Remembrance Sunday: a day to reflect on our past, present and our shared future

This Sunday I’ll be joining with people across Barnsley to take part in our community’s memorial for the fallen. Together we will be sharing a moment with millions of people across our country in remembrance of the brave men and women who have served and sacrificed for us down the ages.

That’s what’s special about Remembrance Sunday. It’s a moment when we come together as a country, to reflect on our past, our present and our shared future.

This has been another poignant year for remembrance.

We’ve marked the end of the Second World War, with the 70th anniversaries of both VE Day and VJ Day.

We’ve also commemorated those who fell on the beaches of Gallipoli as part of the ongoing centenary of the First World War. By the time we gather again next autumn, 100 years will have passed since the Battles of Jutland and the Somme – when 20,000 people died in a single day on 1st July 1916.

I think it’s one of the reasons why there has been such public interest in remembrance all over our islands.

In my part of the world, visitor numbers have trebled at the Yorkshire Sculpture Park since a section of the moving Tower of London poppies display was installed a few weeks ago. People are coming because they want to pay their respects, reflect on our shared history and the connection with our forebears.

That includes recognising the enormous debt we owe to people who weren’t born in Britain, but who have stood shoulder to shoulder with us in our nation’s gravest hours of need.

A memorial was unveiled at the National Memorial Arboretum in Staffordshire earlier this week in tribute to the 130,000 Sikh soldiers who served in the First World War. It’s a reminder of how our country was defended in the last century by the selfless acts of people of all creeds and colours, and we must never forget that.

As well as our past, Remembrance Sunday is also a moment to look to the present, salute those who continue to serve us today, and support the essential work of the Royal British Legion and countless other military charities.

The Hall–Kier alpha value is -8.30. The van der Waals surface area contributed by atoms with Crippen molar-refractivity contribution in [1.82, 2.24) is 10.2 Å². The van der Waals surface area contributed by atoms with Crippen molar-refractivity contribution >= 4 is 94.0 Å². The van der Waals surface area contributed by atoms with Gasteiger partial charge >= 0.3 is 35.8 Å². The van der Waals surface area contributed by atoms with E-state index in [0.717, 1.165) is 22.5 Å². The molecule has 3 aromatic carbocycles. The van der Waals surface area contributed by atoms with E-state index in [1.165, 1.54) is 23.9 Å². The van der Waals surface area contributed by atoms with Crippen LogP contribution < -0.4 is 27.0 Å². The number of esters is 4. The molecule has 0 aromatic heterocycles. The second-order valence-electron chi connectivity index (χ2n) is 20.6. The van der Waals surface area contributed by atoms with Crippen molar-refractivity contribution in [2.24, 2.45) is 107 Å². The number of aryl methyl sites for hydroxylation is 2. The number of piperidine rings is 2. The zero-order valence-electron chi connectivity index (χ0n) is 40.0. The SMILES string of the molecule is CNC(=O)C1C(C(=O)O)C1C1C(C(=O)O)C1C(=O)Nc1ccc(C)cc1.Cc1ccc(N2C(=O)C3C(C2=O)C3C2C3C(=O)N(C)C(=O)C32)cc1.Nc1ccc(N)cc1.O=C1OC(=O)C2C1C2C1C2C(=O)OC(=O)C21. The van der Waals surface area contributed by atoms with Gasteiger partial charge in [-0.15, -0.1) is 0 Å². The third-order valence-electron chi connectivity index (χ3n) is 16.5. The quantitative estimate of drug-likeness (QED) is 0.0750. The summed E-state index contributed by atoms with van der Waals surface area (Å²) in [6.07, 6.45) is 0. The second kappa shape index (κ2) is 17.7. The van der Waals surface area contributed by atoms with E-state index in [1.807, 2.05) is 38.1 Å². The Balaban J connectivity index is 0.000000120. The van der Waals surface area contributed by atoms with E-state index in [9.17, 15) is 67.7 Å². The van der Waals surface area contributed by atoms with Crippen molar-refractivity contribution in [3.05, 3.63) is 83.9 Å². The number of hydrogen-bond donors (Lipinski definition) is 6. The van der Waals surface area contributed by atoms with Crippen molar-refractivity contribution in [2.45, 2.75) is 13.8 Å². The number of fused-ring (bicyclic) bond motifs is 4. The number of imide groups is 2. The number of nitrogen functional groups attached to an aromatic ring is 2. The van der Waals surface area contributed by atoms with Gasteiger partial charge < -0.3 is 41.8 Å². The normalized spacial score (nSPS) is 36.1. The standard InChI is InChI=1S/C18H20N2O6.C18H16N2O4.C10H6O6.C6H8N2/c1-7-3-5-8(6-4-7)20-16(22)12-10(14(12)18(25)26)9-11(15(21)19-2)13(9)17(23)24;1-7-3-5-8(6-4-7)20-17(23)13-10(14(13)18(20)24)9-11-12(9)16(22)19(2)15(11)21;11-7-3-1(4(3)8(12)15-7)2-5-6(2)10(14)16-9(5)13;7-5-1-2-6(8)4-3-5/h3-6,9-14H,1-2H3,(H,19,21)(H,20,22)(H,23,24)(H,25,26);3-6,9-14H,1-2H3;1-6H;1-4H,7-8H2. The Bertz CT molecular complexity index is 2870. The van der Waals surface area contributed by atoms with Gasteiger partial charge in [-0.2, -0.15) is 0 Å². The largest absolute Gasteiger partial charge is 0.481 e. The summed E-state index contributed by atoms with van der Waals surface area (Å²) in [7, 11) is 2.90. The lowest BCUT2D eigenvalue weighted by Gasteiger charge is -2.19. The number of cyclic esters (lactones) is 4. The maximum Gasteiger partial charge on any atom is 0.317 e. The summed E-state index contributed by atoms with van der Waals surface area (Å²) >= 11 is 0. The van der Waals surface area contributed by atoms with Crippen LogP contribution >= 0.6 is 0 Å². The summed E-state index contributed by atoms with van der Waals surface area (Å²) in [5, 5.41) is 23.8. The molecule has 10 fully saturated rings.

We are so lucky to have such brave men and women serving in our Armed Forces today. We should be eternally thankful for what they do for us all over the world – from tackling ISIS from the skies over Iraq, responding to the refugee crisis in the Mediterranean, or in Afghanistan, where it was recently announced that 450 non-combat personnel will remain in 2016.

No matter what we think of the decisions that have sent our soldiers into conflict down the years, we have a duty to bear witness to their sacrifice, care for our veterans and support the families whose loved ones have not come home.

We wear the poppy for them because it rises far above the disagreements that divide us. And because it unites us, in gratitude to those who have put themselves in harm’s way in service to our country.

Finally, our reflections today should also include our hopes for the future.

We all want to live in a safer and more peaceful world. The tragic events in the skies over Egypt in recent days have reminded us that we sadly live in a world still too scarred by division and conflict.

If remembering the toll of past battles is to make any impression on us today, it should inspire us to reach for greater compromise, peace and understanding.

President Kennedy once said that the pursuit of peace needed to be taken one day, one week and one month at a time – ‘a gradual process of changing opinions, slowly eroding old barriers, and quietly building new structures.’

In our moment of quiet today, let us think of that. In memory of those who have fallen, and in hope for a better world than the one our fallen heroes made for us.

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